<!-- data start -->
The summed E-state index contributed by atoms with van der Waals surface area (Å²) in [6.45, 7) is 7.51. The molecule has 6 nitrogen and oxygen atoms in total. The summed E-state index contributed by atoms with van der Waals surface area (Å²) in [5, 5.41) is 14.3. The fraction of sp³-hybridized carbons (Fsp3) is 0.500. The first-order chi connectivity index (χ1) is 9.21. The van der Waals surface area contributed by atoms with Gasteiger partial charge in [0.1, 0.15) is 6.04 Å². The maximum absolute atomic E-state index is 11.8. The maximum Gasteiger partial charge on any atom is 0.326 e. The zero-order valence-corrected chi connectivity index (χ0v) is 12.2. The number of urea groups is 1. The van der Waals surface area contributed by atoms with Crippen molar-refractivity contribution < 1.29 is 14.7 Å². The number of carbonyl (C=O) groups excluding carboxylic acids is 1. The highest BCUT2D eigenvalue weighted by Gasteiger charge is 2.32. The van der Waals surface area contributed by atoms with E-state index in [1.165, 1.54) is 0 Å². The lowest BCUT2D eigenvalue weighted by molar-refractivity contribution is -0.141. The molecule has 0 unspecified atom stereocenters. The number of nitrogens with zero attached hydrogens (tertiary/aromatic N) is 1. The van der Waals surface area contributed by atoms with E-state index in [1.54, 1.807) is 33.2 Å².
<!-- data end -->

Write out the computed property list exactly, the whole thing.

The summed E-state index contributed by atoms with van der Waals surface area (Å²) in [6.45, 7) is 7.51. The molecule has 6 nitrogen and oxygen atoms in total. The summed E-state index contributed by atoms with van der Waals surface area (Å²) in [5, 5.41) is 14.3. The fraction of sp³-hybridized carbons (Fsp3) is 0.500. The first-order chi connectivity index (χ1) is 9.21. The van der Waals surface area contributed by atoms with Gasteiger partial charge in [0.1, 0.15) is 6.04 Å². The maximum absolute atomic E-state index is 11.8. The maximum Gasteiger partial charge on any atom is 0.326 e. The zero-order valence-corrected chi connectivity index (χ0v) is 12.2. The number of urea groups is 1. The van der Waals surface area contributed by atoms with Crippen molar-refractivity contribution < 1.29 is 14.7 Å². The number of carbonyl (C=O) groups excluding carboxylic acids is 1. The highest BCUT2D eigenvalue weighted by Gasteiger charge is 2.32. The van der Waals surface area contributed by atoms with E-state index in [1.165, 1.54) is 0 Å². The lowest BCUT2D eigenvalue weighted by molar-refractivity contribution is -0.141. The molecule has 0 unspecified atom stereocenters. The number of nitrogens with zero attached hydrogens (tertiary/aromatic N) is 1. The van der Waals surface area contributed by atoms with E-state index in [1.54, 1.807) is 33.2 Å².